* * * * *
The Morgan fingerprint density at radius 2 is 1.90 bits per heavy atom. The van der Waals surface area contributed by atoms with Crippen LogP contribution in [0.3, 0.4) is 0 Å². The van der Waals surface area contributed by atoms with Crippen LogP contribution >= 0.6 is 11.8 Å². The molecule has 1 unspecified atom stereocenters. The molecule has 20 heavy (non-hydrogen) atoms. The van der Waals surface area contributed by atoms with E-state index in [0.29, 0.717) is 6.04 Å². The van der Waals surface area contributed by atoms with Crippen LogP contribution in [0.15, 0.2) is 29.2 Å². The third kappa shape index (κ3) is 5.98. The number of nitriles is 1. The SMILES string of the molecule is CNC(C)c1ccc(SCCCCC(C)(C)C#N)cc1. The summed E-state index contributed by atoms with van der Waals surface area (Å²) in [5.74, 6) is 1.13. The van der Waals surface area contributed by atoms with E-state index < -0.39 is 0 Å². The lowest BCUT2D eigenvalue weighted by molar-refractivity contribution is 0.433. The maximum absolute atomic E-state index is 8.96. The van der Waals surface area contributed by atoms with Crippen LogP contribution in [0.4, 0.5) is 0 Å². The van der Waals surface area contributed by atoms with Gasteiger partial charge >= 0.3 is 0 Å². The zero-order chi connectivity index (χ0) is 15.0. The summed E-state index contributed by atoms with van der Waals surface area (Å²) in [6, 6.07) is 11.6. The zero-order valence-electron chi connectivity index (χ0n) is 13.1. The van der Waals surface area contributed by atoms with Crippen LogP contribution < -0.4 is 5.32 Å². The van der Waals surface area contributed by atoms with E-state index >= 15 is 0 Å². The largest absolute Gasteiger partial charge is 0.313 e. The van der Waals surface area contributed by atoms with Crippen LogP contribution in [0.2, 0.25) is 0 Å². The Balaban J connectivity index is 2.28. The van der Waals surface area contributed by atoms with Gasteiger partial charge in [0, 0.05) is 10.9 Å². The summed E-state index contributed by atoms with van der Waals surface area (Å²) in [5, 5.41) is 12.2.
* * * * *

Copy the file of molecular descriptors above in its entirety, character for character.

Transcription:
The Morgan fingerprint density at radius 2 is 1.90 bits per heavy atom. The van der Waals surface area contributed by atoms with Crippen LogP contribution in [0.3, 0.4) is 0 Å². The van der Waals surface area contributed by atoms with Crippen LogP contribution >= 0.6 is 11.8 Å². The molecule has 1 unspecified atom stereocenters. The molecule has 20 heavy (non-hydrogen) atoms. The van der Waals surface area contributed by atoms with E-state index in [0.29, 0.717) is 6.04 Å². The van der Waals surface area contributed by atoms with Crippen LogP contribution in [0.15, 0.2) is 29.2 Å². The third kappa shape index (κ3) is 5.98. The number of nitriles is 1. The SMILES string of the molecule is CNC(C)c1ccc(SCCCCC(C)(C)C#N)cc1. The summed E-state index contributed by atoms with van der Waals surface area (Å²) in [5.74, 6) is 1.13. The van der Waals surface area contributed by atoms with E-state index < -0.39 is 0 Å². The lowest BCUT2D eigenvalue weighted by molar-refractivity contribution is 0.433. The maximum absolute atomic E-state index is 8.96. The van der Waals surface area contributed by atoms with Crippen LogP contribution in [0.4, 0.5) is 0 Å². The van der Waals surface area contributed by atoms with Gasteiger partial charge >= 0.3 is 0 Å². The zero-order chi connectivity index (χ0) is 15.0. The summed E-state index contributed by atoms with van der Waals surface area (Å²) in [6, 6.07) is 11.6. The zero-order valence-electron chi connectivity index (χ0n) is 13.1. The van der Waals surface area contributed by atoms with Crippen LogP contribution < -0.4 is 5.32 Å². The van der Waals surface area contributed by atoms with E-state index >= 15 is 0 Å². The largest absolute Gasteiger partial charge is 0.313 e. The van der Waals surface area contributed by atoms with Crippen LogP contribution in [0.2, 0.25) is 0 Å². The Balaban J connectivity index is 2.28. The van der Waals surface area contributed by atoms with Gasteiger partial charge in [0, 0.05) is 10.9 Å². The summed E-state index contributed by atoms with van der Waals surface area (Å²) in [5, 5.41) is 12.2.